“…meetings were held and committees were appointed to wait on strangers and procure them accommodations in every house large and small, high and low.” This view was taken facing west at approximately 4:15 PM on Wednesday, January 21, 2008.



“You could hear the sound of busy preparation for the coming multitude. Churches, public schools, town halls, all the private dwellings, barns, etc, were thrown open to receive them.” This view was taken facing west at approximately 4:15 PM on Wednesday, January 21, 2008.



“Every House groaned with the good things of this life prepared to feed the coming crowd. On the morning of the 18th, the heavy trains of cars began to pour in laden with masses of human beings.” This view was taken facing southeast at approximately 4:15 PM on Sunday, January 11, 2008.



“Train after train came. Nothing scarcely could be heard but the loud snort of the iron horse and the rumble of the long and heavy train.” This view was taken facing northwest at approximately 4:15 PM on Wednesday, January 21, 2008.



“Every building public or private was filled and for miles around town the houses were filled iwth the congregated throng. Some of our most humble families in their little homes were astonished when theyh discovered that the guests they were entertaining were senators, congressmen, and the great ment of the nation, glad to share the hospitalities and to remunerate them well for it…” This view was taken facing northwest at approximately 4:15 PM on Sunday, January 11, 2008.



“Early on the morning of hte 19th every thing was bustle and commotion. At daylight the streets were a dense mass of living beings… About nine o’clock the roll of the drum and the heavy rumble of cannon announced the preparations of the day when the loud booming of the minute guns on the Cemetery Heights gave warning of the solemn occasion…” This view was taken facing northwest at approximately 4:30 PM on Tuesday, December 14, 2008.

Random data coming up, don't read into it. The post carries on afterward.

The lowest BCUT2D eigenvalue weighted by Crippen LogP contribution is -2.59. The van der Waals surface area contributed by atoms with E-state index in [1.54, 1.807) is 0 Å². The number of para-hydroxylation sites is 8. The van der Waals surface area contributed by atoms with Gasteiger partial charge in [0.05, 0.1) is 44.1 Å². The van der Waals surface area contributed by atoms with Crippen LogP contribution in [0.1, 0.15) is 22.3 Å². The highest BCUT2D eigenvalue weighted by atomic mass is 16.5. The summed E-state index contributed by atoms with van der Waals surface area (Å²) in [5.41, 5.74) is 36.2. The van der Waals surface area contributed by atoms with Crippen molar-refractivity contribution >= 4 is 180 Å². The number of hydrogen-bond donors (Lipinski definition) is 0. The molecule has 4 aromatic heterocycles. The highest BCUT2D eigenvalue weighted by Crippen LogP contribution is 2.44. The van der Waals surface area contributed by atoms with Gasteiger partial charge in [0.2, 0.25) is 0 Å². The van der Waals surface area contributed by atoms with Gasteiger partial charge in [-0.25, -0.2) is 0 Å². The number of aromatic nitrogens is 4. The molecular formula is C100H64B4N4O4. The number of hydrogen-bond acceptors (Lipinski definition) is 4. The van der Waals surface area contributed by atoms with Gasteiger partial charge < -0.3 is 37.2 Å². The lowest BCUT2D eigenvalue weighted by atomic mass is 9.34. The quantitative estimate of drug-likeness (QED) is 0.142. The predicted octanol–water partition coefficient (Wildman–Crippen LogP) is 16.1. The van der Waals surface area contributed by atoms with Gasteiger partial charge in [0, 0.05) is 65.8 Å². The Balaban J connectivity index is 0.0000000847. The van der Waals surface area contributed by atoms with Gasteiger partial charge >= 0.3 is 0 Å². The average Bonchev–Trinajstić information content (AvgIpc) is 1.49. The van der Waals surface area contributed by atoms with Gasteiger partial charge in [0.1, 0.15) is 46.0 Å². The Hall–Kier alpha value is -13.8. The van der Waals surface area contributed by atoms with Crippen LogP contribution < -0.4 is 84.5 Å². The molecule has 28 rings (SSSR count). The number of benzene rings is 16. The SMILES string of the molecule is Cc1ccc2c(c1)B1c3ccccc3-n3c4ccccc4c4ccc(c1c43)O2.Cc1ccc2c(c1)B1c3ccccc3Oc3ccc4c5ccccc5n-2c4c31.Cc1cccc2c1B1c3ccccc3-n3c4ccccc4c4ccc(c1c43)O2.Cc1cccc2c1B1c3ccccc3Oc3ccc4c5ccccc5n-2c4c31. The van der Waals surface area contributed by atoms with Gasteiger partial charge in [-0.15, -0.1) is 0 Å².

“… At ten o’clock the procession was formed and began to move. This was a grand and impressive sight. I have no language to depict it and tho’ the mighty mass rolled on as the waves of the mighty ocean, everything was in perfect order…” This view was taken facing northeast at approximately 4:15 PM on Wednesday, January 21, 2008.



The procession passed in front of the Sweney House. “…But the greatest of the great men that honored this occasion was President Lincoln mounted on a beautiful bay charger…Like Saul of old he towered a head taller than any man. He sat gracefully bowing with a modest smile and uncovered head to the throng of women, men and children that greeted him from the doors and windows. His modest appearance and dignified manners, to say nothing of the noble speeches he made here, has endeared him to the hearts of the people and added thousands of friends to him on that day.” This view was taken facing west at approximately 4:15 PM on Wednesday, January 21, 2008.



The John Winebrenner House is on the right, and the Sweney House is across Baltimore Street in the left background. Lincoln and the rest of the procession travelled to the cemetery from right to left on Baltimore Street. “…But tho’ he (Lincoln) looked cheerful and happy on that day an observant eye could see that the dreadful responsibility that this nation and this wicked rebellion has cast upon him has had its marked effect, and that he feels the terrible responsibility that rests upon him.” This view was taken facing northwest at approximately 4:15 PM on Wednesday, January 21, 2008.

See the following related posts:

Gettysburg’s John Winebrenner House Battle Damage on February 3, 2009.
Gettysburg’s Henry Garlach House Battle Damage on January 24, 2009.
Gettysburg’s Methodist Parsonage Cannonball on January 22, 2009.
Gettysburg Female Institute Artillery Projectile on January 16, 2009.
Gettysburg’s Samuel Schmucker House Artillery Shell on January 15, 2009.
Gettysburg’s Carrie Sheads House Artillery Shell on January 13, 2009.
Gettysburg’s David Troxell Artillery Shell on January 9, 2009.
Gettysburg’s Crass-Barbehenn Artillery Shell on January 7, 2009.
Gettysburg’s John Kuhn House Artillery Shell on January 6, 2009.
Wills Building Artillery Shell Might be the Actual Shell on January 2, 2009.
Gettysburg’s McClean House Artillery Shell on December 27, 2008.
Christmas Decorations on the Carrie Sheads House on December 25, 2008.
Sweney House (Farnsworth House) Christmas Decorations on December 24, 2008.
Christmas Decorations at the Gettysburg Academy on December 21, 2008.
Civil War Artillery with Licensed Battlefield Guide George Newton on November 21, 2008.
Hanover’s Henry Winebrenner House on November 11, 2008.